A A A High Blood Sugar (Hyperglycemia) Whenever the glucose (sugar) level in one's blood rises high temporarily, this condition is known as hyperglycemia. The opposite condition, low blood sugar, is called hypoglycemia. Glucose comes from most foods, and the body uses other chemicals to create glucose in the liver and muscles. The blood carries glucose (blood sugar) to all the cells in the body. To carry glucose into the cells as an energy supply, cells need help from insulin. Insulin is a hormone made by the pancreas, an organ near the stomach. The pancreas releases insulin into the blood, based upon the blood sugar level. Insulin helps move glucose from digested food into cells. Sometimes, the body stops making insulin (as in type 1 diabetes), or the insulin does not work properly (as in type 2 diabetes). In diabetic patients, glucose does not enter the cells sufficiently, thus staying in the blood and creating high blood sugar levels. Blood sugar levels can be measured in seconds by using a blood glucose meter, also known as a glucometer. A tiny drop of blood from the finger or forearm is placed on a test strip and inserted into the glucometer. The blood sugar (or glucose) level is displayed digitally within seconds. Blood glucose levels vary widely throughout the day and night in people with diabetes. Ideally, blood glucose levels range from 90 to 130 mg/dL before meals, and below 180 mg/dL within 1 to 2 hours after a meal. Adolescents and adults with diabetes strive to keep their blood sugar levels within a controlled range, usually 80-150 mg/dL before meals. Doctors and diabetes health educators guide each patient to determine their optimal range of blood glucose control. When blood sugar levels remain high for several hours, dehydration and more serious complicat Continue reading >>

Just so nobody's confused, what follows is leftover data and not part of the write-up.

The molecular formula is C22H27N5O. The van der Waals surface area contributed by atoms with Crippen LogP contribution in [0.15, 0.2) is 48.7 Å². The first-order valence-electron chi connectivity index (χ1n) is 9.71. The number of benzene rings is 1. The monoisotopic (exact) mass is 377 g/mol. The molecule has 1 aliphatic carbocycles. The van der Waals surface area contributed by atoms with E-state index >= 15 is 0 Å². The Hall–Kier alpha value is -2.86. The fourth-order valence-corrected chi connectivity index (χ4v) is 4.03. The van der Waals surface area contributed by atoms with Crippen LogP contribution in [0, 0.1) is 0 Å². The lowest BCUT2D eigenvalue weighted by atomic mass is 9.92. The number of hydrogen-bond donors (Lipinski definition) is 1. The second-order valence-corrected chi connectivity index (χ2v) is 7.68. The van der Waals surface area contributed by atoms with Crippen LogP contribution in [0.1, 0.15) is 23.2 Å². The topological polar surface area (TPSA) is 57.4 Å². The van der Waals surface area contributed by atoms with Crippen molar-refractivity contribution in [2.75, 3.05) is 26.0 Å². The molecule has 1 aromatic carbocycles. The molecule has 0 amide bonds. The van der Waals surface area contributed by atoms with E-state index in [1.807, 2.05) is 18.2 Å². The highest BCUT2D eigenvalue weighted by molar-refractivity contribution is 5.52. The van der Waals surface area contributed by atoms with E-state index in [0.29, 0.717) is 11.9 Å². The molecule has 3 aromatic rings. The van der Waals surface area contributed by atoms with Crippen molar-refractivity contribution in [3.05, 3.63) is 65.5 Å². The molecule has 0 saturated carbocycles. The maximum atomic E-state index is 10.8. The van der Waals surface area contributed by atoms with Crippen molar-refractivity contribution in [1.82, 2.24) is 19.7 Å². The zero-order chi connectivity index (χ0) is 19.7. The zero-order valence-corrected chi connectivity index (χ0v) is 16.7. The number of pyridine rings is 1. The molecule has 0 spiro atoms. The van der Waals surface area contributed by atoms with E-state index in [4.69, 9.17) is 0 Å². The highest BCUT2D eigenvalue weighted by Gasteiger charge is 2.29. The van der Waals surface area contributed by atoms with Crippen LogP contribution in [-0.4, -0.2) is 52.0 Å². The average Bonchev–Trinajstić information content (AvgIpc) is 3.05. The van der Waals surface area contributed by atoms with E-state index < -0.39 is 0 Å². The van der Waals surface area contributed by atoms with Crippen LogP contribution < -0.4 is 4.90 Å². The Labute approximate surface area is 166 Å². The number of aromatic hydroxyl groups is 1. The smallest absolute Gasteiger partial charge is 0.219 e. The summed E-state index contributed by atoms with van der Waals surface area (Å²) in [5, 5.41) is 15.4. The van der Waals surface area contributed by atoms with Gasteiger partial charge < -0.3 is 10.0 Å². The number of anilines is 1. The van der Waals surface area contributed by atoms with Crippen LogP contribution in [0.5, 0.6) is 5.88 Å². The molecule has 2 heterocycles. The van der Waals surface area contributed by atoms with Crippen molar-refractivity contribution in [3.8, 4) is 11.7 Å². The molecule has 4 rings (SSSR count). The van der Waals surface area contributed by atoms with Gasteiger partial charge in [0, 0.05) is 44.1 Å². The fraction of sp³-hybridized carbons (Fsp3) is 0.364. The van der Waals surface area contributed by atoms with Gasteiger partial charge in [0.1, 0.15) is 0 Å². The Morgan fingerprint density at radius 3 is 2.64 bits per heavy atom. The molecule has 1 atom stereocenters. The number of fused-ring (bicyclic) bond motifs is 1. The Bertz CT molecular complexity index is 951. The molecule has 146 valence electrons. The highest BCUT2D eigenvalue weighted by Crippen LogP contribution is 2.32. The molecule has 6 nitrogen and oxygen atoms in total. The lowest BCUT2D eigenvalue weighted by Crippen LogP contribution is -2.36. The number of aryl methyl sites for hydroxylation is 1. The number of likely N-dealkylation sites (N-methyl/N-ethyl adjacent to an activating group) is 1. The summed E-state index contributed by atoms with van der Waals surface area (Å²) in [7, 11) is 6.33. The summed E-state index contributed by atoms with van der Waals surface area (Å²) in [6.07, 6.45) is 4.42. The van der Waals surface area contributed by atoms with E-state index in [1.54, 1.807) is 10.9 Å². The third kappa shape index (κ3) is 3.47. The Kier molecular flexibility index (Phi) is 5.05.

Blood Sugar Spikes In The Evening